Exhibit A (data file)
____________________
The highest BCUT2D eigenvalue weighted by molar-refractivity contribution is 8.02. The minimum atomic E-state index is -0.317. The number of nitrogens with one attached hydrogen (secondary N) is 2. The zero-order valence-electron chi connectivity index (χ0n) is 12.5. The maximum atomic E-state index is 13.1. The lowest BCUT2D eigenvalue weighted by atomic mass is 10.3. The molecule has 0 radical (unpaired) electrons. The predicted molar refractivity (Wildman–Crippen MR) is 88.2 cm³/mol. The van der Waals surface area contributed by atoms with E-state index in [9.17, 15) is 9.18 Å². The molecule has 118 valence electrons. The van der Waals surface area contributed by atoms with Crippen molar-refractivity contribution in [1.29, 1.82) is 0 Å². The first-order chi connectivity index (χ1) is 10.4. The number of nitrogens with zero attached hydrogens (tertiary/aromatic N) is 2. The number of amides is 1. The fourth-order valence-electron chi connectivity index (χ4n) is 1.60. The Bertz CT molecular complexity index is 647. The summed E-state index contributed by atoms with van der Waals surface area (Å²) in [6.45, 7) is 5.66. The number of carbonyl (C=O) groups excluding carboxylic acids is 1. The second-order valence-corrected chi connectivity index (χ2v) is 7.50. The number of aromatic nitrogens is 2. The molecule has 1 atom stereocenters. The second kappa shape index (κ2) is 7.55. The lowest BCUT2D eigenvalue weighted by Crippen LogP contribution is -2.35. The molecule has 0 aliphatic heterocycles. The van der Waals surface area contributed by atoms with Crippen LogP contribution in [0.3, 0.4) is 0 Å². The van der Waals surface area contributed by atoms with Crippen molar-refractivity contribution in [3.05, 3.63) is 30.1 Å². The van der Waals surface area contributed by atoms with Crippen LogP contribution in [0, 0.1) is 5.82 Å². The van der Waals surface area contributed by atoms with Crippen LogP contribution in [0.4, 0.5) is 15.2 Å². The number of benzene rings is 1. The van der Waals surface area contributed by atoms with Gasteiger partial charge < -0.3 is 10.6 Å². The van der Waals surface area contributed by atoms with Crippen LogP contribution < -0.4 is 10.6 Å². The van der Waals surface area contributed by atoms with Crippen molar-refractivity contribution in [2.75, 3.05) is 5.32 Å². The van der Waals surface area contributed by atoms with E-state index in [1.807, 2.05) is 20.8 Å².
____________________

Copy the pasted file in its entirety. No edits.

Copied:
The highest BCUT2D eigenvalue weighted by molar-refractivity contribution is 8.02. The minimum atomic E-state index is -0.317. The number of nitrogens with one attached hydrogen (secondary N) is 2. The zero-order valence-electron chi connectivity index (χ0n) is 12.5. The maximum atomic E-state index is 13.1. The lowest BCUT2D eigenvalue weighted by atomic mass is 10.3. The molecule has 0 radical (unpaired) electrons. The predicted molar refractivity (Wildman–Crippen MR) is 88.2 cm³/mol. The van der Waals surface area contributed by atoms with E-state index in [9.17, 15) is 9.18 Å². The molecule has 118 valence electrons. The van der Waals surface area contributed by atoms with Crippen molar-refractivity contribution in [1.29, 1.82) is 0 Å². The first-order chi connectivity index (χ1) is 10.4. The number of nitrogens with zero attached hydrogens (tertiary/aromatic N) is 2. The number of amides is 1. The fourth-order valence-electron chi connectivity index (χ4n) is 1.60. The Bertz CT molecular complexity index is 647. The summed E-state index contributed by atoms with van der Waals surface area (Å²) in [6.45, 7) is 5.66. The number of carbonyl (C=O) groups excluding carboxylic acids is 1. The second-order valence-corrected chi connectivity index (χ2v) is 7.50. The number of aromatic nitrogens is 2. The molecule has 1 atom stereocenters. The second kappa shape index (κ2) is 7.55. The lowest BCUT2D eigenvalue weighted by Crippen LogP contribution is -2.35. The molecule has 0 aliphatic heterocycles. The van der Waals surface area contributed by atoms with Crippen LogP contribution in [0.3, 0.4) is 0 Å². The van der Waals surface area contributed by atoms with Crippen molar-refractivity contribution in [3.05, 3.63) is 30.1 Å². The van der Waals surface area contributed by atoms with Crippen LogP contribution in [0, 0.1) is 5.82 Å². The van der Waals surface area contributed by atoms with Crippen LogP contribution in [0.4, 0.5) is 15.2 Å². The number of benzene rings is 1. The van der Waals surface area contributed by atoms with Gasteiger partial charge < -0.3 is 10.6 Å². The van der Waals surface area contributed by atoms with Crippen LogP contribution < -0.4 is 10.6 Å². The van der Waals surface area contributed by atoms with Crippen molar-refractivity contribution in [2.75, 3.05) is 5.32 Å². The van der Waals surface area contributed by atoms with E-state index in [1.807, 2.05) is 20.8 Å².